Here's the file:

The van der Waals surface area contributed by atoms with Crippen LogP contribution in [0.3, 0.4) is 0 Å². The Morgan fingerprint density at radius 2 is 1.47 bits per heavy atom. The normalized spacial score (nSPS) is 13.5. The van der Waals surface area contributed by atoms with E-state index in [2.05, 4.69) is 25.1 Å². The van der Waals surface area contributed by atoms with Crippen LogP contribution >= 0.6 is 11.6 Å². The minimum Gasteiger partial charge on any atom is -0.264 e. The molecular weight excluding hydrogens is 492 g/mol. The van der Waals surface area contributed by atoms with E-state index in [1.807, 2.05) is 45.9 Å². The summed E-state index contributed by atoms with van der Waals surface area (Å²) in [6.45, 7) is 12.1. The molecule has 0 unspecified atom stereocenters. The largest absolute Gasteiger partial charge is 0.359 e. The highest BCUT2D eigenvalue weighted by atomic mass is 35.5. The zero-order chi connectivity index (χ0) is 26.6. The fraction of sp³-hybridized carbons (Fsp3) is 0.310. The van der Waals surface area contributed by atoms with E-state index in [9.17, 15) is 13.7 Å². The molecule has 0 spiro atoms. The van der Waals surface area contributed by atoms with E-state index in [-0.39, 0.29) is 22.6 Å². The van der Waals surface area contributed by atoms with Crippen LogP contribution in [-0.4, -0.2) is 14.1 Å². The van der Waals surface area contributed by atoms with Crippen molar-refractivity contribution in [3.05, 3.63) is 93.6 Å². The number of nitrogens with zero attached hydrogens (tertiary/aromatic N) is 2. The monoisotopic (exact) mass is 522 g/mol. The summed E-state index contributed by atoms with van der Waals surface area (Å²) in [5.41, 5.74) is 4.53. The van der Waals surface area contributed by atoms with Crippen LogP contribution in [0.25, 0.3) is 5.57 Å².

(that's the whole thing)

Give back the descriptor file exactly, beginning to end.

The van der Waals surface area contributed by atoms with Crippen LogP contribution in [0.3, 0.4) is 0 Å². The Morgan fingerprint density at radius 2 is 1.47 bits per heavy atom. The normalized spacial score (nSPS) is 13.5. The van der Waals surface area contributed by atoms with E-state index in [2.05, 4.69) is 25.1 Å². The van der Waals surface area contributed by atoms with Crippen LogP contribution >= 0.6 is 11.6 Å². The minimum Gasteiger partial charge on any atom is -0.264 e. The molecular weight excluding hydrogens is 492 g/mol. The van der Waals surface area contributed by atoms with E-state index in [1.807, 2.05) is 45.9 Å². The summed E-state index contributed by atoms with van der Waals surface area (Å²) in [6.45, 7) is 12.1. The molecule has 0 unspecified atom stereocenters. The largest absolute Gasteiger partial charge is 0.359 e. The highest BCUT2D eigenvalue weighted by atomic mass is 35.5. The zero-order chi connectivity index (χ0) is 26.6. The fraction of sp³-hybridized carbons (Fsp3) is 0.310. The van der Waals surface area contributed by atoms with E-state index in [9.17, 15) is 13.7 Å². The molecule has 0 spiro atoms. The van der Waals surface area contributed by atoms with E-state index in [-0.39, 0.29) is 22.6 Å². The van der Waals surface area contributed by atoms with Crippen LogP contribution in [-0.4, -0.2) is 14.1 Å². The van der Waals surface area contributed by atoms with Crippen molar-refractivity contribution in [3.05, 3.63) is 93.6 Å². The number of nitrogens with zero attached hydrogens (tertiary/aromatic N) is 2. The monoisotopic (exact) mass is 522 g/mol. The summed E-state index contributed by atoms with van der Waals surface area (Å²) in [5.41, 5.74) is 4.53. The van der Waals surface area contributed by atoms with Crippen LogP contribution in [0.25, 0.3) is 5.57 Å².